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A day with a Hedge Fund manager

Based in London, John Dennis is the manager of a hedge fund which investing in the raw materials market. He looks for the best return on investments on behalf of his clients, investors from institutions and wealthy individuals.

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Whilst not dealing with physical stock, his career as a hedge fund manager consists of buying and selling a commodity using financial contracts which act as underlying legal tender for this commodity.

In order to achieve this, John Dennis generally uses the futures market, in other words, contracts for future delivery which would allow one to benefit from changes to the original market price of the raw materials such as crude oil, gold, copper, sugar, wheat or pork belly (bacon).

He gave us below, an account of one of his typical days.

I normally arrive at the office at 07.30.

My first job of the day is to go over the latest economic and financial news of the day that could influence the basic orientation of the financial markets and and the pricing of raw materials.

I also review the meteorological conditions in specific geographical areas such as the Ivory Coast, which is the primary world producer of cocoa, and the conditions in Midwest America which is the granary of the United States.

Whilst I have my breakfast at my "desk", my team and I review our entire portfolio in each sector in which funds are invested, that is to say in the following domains: energy market, metals, agricultural products such as sugar or maize.

What it primarily involves, is to determine exactly the total risk to the portfolio if we had to liquidate under a loss and set up a "stop loss".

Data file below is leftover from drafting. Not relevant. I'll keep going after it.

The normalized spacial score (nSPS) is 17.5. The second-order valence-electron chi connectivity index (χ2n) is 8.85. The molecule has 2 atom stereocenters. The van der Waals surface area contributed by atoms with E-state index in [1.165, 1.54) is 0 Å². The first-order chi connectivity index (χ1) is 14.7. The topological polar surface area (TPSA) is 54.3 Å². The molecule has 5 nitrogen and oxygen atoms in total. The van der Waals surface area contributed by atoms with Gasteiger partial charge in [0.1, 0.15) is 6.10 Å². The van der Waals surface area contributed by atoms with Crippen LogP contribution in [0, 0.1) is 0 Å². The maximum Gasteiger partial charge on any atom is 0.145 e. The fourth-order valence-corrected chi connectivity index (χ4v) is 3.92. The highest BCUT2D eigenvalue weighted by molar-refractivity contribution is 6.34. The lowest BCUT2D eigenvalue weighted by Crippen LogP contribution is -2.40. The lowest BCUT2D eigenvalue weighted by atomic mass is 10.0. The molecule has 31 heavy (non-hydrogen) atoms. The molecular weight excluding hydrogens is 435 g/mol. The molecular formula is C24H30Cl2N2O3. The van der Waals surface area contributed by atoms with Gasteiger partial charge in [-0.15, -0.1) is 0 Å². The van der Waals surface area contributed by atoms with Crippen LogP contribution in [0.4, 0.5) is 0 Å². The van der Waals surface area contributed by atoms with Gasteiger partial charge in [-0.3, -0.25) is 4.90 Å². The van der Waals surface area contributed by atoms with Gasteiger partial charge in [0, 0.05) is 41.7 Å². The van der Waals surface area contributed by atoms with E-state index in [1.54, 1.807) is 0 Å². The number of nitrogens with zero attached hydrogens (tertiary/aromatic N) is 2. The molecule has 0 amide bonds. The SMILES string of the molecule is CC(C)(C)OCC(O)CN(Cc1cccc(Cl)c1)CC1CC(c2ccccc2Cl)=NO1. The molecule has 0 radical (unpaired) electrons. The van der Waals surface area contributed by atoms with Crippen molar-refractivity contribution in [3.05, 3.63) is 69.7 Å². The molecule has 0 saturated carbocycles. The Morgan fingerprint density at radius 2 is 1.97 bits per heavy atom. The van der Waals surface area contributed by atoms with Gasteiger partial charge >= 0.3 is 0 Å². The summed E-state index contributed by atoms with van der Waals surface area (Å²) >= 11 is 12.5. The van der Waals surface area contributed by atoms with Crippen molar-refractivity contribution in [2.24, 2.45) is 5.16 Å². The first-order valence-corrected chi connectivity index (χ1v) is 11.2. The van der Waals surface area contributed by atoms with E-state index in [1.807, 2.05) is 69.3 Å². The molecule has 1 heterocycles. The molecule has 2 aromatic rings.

At the same time in the course of this meeting we determine what our potential maximum possible gain would be, should our profit levels be achieved.

This meeting lasts about an hour.

Once we have covered these questions, a section of the team assesses the daily value of the funds in conjunction with the independent estimates which the middle office have made.

Meanwhile, the other part of the team is given the task of completing the "due diligence" for a Swiss based fund wanting to invest in the "hedge funds".

At 10.00, the European markets are active, in particular the brent crude markets - the petroleum sourced from the North sea.

Generally the mornings are calm as the operators are waiting for the opening of the American markets where most of the "commodity futures" are listed.

Nonetheless, London is still the market director for base metals (aluminum,copper, zinc, lead,nickel, and tin) listed on the London Metals Exchange (LME).

At 11.00, the team is informed about the subscriptions/buy back of the day, in other words, the amounts received by or paid to the shareholders.

Today, owing to the entry of a new investor and the absence of any redemption of shares we are going to have to increase our nominal position of our investors as a result, in order to retain our level of leverage constant.

13.00. Lunch is quickly eaten at the "desk" with the entire team.

Like every Wednesday, we are waiting for the start of the afternoon and the figures form the "Energy Information Administration" (EIA).

The EIA is an independent American agency, attached to the US Department of Energy, which publishes weekly, an inventory of crude oil and petroleum products in the United States.

Today we are following this information in particular as it concerns WTI oil ("West Texas Intermediate"), one of the principle accounts in our portfolio.

As soon as we know these figures, we analyze the possible consequences for the market.

Finally, we decide not to change our position with crude.

At 17.30, I spend about 30 minutes on the phone to a potential client, based in the States with whom we have done a "due diligence" some weeks before.

19.30. This is the official closing time o the WTI "futures" market in the United States.

It is during these last few moments of trading that we have to adjust our position in the oil market and take stock of the value of our shares for the day. The tension is palpable as any adjustment must be made in a few seconds so as not to negatively influence our position on the market.

20.00. All the transactions have been checked and entered in our risk analysis system, allowing us to evaluate the day’s PNL

20.30. I have a quick debriefing with my superior whilst we make PNL report for the day. It would be now that I review with him our principle clients on our portfolio, at the same time pointing customer appointments for the week ahead

At 21.00, I leave the office after a relatively quiet day.

Next Finance , October 2011

Article also available in : English EN | français FR

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